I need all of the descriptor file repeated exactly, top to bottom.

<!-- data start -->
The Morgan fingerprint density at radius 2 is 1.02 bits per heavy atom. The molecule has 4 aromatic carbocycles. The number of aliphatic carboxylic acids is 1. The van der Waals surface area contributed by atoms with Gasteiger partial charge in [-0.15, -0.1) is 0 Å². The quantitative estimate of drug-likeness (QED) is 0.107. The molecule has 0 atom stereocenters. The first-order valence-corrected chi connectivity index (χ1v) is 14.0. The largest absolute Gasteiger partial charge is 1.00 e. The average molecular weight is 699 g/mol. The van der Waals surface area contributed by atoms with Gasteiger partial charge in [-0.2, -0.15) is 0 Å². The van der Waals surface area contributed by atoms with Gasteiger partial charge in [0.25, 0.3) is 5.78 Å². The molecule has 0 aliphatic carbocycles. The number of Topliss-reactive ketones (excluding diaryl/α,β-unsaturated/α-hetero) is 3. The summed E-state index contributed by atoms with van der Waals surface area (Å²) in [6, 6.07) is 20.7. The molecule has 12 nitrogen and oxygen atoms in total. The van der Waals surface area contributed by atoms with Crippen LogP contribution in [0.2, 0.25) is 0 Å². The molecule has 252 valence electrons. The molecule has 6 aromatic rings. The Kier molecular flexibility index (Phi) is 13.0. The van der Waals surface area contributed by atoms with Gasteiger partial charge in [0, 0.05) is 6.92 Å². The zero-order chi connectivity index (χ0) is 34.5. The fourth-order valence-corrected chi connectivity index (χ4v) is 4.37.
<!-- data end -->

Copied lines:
The Morgan fingerprint density at radius 2 is 1.02 bits per heavy atom. The molecule has 4 aromatic carbocycles. The number of aliphatic carboxylic acids is 1. The van der Waals surface area contributed by atoms with Gasteiger partial charge in [-0.15, -0.1) is 0 Å². The quantitative estimate of drug-likeness (QED) is 0.107. The molecule has 0 atom stereocenters. The first-order valence-corrected chi connectivity index (χ1v) is 14.0. The largest absolute Gasteiger partial charge is 1.00 e. The average molecular weight is 699 g/mol. The van der Waals surface area contributed by atoms with Gasteiger partial charge in [-0.2, -0.15) is 0 Å². The van der Waals surface area contributed by atoms with Gasteiger partial charge in [0.25, 0.3) is 5.78 Å². The molecule has 0 aliphatic carbocycles. The number of Topliss-reactive ketones (excluding diaryl/α,β-unsaturated/α-hetero) is 3. The summed E-state index contributed by atoms with van der Waals surface area (Å²) in [6, 6.07) is 20.7. The molecule has 12 nitrogen and oxygen atoms in total. The van der Waals surface area contributed by atoms with Crippen LogP contribution in [0.2, 0.25) is 0 Å². The molecule has 252 valence electrons. The molecule has 6 aromatic rings. The Kier molecular flexibility index (Phi) is 13.0. The van der Waals surface area contributed by atoms with Gasteiger partial charge in [0, 0.05) is 6.92 Å². The zero-order chi connectivity index (χ0) is 34.5. The fourth-order valence-corrected chi connectivity index (χ4v) is 4.37.